By Delores Kuhlwein
Crime can happen anywhere. It can even happen at horse shows, especially the upscale kind, which have been a target for thieves for a long time. Unfortunately, the atmosphere of a horse show makes it an appealing target for thieves with the presence of expensive tack, busy and distracted exhibitors, and an atmosphere of community and trust.
The Quarter Horse Congress, the biggest horse show of the year, is the largest convention of any kind in the state of Ohio, and it’s held in the bustling metropolitan city of Columbus which makes it ripe for various crimes as evidenced by news headlines every year. Stories from exhibitors and vendors range from vehicles being broken into, to items being stolen from the show grounds, to people getting robbed in parking lots.
However, law enforcement experts say there’s no reason for horse show enthusiasts to lose their sense of enjoyment when they are at the show. Changing some simple habits regarding where to stay, dine, and park can serve exhibitors well during their time at the Congress. Read on for tips from experts and exhibitors to make spending time at the Congress, and any other show, feel safe and secure.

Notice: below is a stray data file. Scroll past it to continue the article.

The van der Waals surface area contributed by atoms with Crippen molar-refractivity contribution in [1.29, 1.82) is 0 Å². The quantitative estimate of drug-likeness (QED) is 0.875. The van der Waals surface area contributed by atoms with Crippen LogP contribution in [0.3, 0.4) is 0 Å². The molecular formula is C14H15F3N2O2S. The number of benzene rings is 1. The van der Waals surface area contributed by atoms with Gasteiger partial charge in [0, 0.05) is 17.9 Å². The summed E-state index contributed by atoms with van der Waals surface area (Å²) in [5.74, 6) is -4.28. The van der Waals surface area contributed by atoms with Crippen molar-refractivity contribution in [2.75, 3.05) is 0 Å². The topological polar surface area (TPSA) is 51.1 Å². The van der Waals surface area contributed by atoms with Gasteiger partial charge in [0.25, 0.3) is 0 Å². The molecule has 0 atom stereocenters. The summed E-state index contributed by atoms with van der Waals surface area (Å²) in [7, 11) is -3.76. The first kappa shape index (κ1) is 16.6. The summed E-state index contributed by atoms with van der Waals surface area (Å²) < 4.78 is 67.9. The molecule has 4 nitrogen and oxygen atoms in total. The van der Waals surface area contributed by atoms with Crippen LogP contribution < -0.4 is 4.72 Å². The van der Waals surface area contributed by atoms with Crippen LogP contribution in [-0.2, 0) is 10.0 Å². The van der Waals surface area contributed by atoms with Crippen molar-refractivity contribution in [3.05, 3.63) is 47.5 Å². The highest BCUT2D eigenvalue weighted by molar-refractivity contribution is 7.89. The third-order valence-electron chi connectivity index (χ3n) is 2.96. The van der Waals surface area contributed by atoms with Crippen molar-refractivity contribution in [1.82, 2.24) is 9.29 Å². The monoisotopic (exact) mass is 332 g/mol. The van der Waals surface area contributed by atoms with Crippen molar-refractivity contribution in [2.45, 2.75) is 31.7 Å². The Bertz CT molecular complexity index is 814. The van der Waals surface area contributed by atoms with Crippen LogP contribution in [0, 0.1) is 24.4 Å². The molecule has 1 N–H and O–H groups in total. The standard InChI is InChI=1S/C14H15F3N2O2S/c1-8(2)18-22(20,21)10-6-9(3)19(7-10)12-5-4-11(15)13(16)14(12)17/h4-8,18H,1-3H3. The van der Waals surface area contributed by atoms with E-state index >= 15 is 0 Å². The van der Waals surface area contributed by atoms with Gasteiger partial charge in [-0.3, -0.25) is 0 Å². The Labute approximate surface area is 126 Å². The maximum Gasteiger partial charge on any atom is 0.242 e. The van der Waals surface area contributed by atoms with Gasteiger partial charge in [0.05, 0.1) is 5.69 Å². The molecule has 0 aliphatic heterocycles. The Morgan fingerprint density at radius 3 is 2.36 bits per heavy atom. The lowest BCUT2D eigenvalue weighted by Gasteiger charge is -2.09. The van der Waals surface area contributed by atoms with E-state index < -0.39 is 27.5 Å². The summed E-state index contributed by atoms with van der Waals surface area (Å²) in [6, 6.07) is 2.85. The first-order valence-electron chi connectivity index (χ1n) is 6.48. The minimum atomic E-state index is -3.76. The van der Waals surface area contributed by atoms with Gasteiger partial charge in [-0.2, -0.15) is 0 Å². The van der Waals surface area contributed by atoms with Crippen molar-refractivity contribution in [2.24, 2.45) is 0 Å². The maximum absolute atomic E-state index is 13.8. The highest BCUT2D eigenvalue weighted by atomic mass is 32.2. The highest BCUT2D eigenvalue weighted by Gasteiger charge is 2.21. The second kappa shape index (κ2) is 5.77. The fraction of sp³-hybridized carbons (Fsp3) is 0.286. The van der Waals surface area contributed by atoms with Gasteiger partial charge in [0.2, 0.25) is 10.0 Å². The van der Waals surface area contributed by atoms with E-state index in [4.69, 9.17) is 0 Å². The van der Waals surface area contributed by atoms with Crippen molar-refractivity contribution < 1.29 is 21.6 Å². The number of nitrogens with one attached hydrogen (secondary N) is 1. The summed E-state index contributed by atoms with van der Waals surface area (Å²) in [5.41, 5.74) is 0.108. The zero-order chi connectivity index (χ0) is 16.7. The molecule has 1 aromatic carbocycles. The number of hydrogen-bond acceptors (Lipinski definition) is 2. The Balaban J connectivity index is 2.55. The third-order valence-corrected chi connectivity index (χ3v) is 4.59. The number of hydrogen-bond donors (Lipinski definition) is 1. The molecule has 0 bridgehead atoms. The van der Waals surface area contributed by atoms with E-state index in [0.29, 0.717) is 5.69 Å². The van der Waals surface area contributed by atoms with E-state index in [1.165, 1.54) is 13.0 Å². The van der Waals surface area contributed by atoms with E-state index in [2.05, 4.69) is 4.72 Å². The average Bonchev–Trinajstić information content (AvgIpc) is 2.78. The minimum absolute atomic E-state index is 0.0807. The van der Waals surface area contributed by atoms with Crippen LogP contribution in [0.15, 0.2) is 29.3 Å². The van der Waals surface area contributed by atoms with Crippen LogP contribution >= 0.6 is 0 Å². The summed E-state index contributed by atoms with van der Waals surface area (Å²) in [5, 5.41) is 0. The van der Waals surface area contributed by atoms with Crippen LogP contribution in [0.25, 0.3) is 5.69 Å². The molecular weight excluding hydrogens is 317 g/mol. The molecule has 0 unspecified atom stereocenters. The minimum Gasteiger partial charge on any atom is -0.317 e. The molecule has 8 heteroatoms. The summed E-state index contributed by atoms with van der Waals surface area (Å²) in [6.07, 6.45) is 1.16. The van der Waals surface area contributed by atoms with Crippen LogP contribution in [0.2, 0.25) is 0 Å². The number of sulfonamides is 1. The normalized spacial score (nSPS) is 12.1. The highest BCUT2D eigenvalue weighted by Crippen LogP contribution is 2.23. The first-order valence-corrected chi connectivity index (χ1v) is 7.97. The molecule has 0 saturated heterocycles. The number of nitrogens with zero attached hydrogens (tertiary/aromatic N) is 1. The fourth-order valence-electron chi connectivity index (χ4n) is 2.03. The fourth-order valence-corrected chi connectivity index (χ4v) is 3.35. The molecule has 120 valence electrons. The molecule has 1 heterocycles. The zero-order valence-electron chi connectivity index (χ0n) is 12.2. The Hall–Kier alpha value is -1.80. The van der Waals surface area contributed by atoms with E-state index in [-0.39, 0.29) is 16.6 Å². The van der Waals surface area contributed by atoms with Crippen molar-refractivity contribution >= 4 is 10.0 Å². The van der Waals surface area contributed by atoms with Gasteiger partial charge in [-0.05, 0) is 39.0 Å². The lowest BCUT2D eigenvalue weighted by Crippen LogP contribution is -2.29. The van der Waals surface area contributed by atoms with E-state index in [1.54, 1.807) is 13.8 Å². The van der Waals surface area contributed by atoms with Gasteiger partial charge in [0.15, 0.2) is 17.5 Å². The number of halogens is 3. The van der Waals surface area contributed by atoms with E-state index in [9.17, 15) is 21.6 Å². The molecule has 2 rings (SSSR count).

Lock It Up
It seems like common sense, but when surrounded by hundreds of friends and acquaintances, it’s easy to become complacent about belongings, so securing them just needs to become habit. Locking stalls when you leave, even for a short errand, is key, as is chaining up bicycles, scooters, and golf carts.
When it comes to the Congress, people get caught up in the competition and let their guard down, explains Ronnie Casper of Ocala, Florida, who owns Hannah Fine Jewelry with his wife. Ronnie and Hannah have presented their wares at almost every Congress since 1977, and he says safeguarding your valuables should be on everyone’s priority list, whether it’s tack, jewelry, or any other belongings.